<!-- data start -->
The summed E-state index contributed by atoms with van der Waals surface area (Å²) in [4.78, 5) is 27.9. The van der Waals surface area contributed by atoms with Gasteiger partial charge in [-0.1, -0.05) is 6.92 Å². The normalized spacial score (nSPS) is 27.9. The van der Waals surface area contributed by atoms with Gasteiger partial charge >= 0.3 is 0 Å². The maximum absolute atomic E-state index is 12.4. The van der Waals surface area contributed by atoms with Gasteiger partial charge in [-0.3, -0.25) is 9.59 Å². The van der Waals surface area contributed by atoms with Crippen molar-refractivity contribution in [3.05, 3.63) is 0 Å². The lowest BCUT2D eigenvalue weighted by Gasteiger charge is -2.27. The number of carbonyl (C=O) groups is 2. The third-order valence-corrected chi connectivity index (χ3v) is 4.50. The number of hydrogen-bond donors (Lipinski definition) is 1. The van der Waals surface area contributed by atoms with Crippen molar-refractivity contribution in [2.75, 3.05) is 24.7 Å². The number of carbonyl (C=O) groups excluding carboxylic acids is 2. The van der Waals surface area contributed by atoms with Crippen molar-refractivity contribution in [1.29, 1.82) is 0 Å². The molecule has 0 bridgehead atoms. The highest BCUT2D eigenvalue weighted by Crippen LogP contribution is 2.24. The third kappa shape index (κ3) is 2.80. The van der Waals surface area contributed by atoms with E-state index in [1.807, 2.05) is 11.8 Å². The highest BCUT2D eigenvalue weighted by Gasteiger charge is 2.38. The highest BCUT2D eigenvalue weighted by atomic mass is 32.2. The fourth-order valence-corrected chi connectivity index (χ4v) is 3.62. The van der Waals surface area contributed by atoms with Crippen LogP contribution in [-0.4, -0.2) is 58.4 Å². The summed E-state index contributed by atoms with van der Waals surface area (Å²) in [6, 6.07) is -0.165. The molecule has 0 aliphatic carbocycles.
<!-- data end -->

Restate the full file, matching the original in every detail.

The summed E-state index contributed by atoms with van der Waals surface area (Å²) in [4.78, 5) is 27.9. The van der Waals surface area contributed by atoms with Gasteiger partial charge in [-0.1, -0.05) is 6.92 Å². The normalized spacial score (nSPS) is 27.9. The van der Waals surface area contributed by atoms with Gasteiger partial charge >= 0.3 is 0 Å². The maximum absolute atomic E-state index is 12.4. The van der Waals surface area contributed by atoms with Gasteiger partial charge in [-0.3, -0.25) is 9.59 Å². The van der Waals surface area contributed by atoms with Crippen molar-refractivity contribution in [3.05, 3.63) is 0 Å². The lowest BCUT2D eigenvalue weighted by Gasteiger charge is -2.27. The number of carbonyl (C=O) groups is 2. The third-order valence-corrected chi connectivity index (χ3v) is 4.50. The number of hydrogen-bond donors (Lipinski definition) is 1. The van der Waals surface area contributed by atoms with Crippen molar-refractivity contribution in [2.75, 3.05) is 24.7 Å². The number of carbonyl (C=O) groups excluding carboxylic acids is 2. The van der Waals surface area contributed by atoms with Crippen molar-refractivity contribution in [1.29, 1.82) is 0 Å². The molecule has 0 bridgehead atoms. The highest BCUT2D eigenvalue weighted by Crippen LogP contribution is 2.24. The third kappa shape index (κ3) is 2.80. The van der Waals surface area contributed by atoms with E-state index in [1.807, 2.05) is 11.8 Å². The highest BCUT2D eigenvalue weighted by Gasteiger charge is 2.38. The highest BCUT2D eigenvalue weighted by atomic mass is 32.2. The fourth-order valence-corrected chi connectivity index (χ4v) is 3.62. The van der Waals surface area contributed by atoms with Crippen LogP contribution in [-0.4, -0.2) is 58.4 Å². The summed E-state index contributed by atoms with van der Waals surface area (Å²) in [6, 6.07) is -0.165. The molecule has 0 aliphatic carbocycles.